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FOOD PRICES DECLINE IN OCTOBER: Food prices in October posted their first year-over-year decline in nearly 17 years as the annual pace of inflation crept higher. Bank of Montreal chief economist Doug Porter said the story on food prices is a reversal from the start of the year. Statistics Canada said Friday the consumer price index in October was up 1.5 per cent compared with a year ago, in line with the expectations of economists. However, food prices posted their first year-over-year drop since January 2000 as they fell 0.7 per cent in October.

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HATEFUL ATTACKS IN OTTAWA DENOUNCED: An Ottawa mosque and a church with a black pastor have been vandalized with swastikas and hateful graffiti following similar attacks on Jewish institutions in the city. The overnight spray-painting incidents at the Ottawa Muslim Association mosque and the Parkdale United Church were condemned in the House of Commons. Two Ottawa synagogues and the home of a Jewish faith leader were vandalized earlier in the week. The National Council of Canadian Muslims denounced the spate of attacks.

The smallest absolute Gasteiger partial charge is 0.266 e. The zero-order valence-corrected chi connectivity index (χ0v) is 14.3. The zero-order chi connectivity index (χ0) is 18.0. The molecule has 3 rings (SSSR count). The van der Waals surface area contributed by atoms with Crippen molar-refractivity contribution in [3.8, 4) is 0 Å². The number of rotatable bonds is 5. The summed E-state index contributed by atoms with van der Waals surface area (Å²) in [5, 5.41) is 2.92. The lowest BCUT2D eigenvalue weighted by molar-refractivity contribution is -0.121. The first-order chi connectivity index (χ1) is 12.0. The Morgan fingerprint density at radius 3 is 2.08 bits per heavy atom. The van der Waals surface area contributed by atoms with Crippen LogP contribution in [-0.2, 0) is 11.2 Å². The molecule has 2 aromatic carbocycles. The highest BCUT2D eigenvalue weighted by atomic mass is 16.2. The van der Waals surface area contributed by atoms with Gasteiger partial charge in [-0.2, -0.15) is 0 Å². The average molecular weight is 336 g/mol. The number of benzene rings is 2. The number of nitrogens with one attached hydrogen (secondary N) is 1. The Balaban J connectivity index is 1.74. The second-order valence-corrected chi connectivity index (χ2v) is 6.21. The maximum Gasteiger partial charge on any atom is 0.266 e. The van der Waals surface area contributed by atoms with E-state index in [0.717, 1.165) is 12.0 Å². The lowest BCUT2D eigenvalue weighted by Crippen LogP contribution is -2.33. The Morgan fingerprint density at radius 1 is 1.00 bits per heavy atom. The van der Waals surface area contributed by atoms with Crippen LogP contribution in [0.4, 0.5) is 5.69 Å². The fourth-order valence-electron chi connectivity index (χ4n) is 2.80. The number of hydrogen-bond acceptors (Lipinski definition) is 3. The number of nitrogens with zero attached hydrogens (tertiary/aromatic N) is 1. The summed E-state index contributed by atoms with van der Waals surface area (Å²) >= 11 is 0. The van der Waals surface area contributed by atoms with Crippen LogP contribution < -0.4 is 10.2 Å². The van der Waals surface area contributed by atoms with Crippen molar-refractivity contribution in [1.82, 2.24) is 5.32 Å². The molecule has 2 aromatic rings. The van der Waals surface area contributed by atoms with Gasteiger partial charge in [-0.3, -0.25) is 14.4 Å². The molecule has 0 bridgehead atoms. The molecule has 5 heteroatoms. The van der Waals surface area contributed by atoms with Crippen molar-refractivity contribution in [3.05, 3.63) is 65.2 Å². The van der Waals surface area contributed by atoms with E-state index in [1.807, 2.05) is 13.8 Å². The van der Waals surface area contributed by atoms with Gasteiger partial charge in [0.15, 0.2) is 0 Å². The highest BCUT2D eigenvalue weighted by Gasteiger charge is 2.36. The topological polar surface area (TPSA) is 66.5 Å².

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TRUMP UNIVERSITY SUITS SETTLED: New York's attorney general says president-elect Donald Trump has agreed to a $25 million settlement to resolve three lawsuits over Trump University, his former school for real estate investors. The deal announced Friday by Attorney General Eric Schneiderman would settle two class-action lawsuits in California and a civil suit filed by Schneiderman. The suits had alleged that Trump University failed to deliver the quality real estate investing education it promised. Schneiderman says the $25 million to be paid by Trump or one of his business entities includes restitution for students and $1 million in penalties to the state.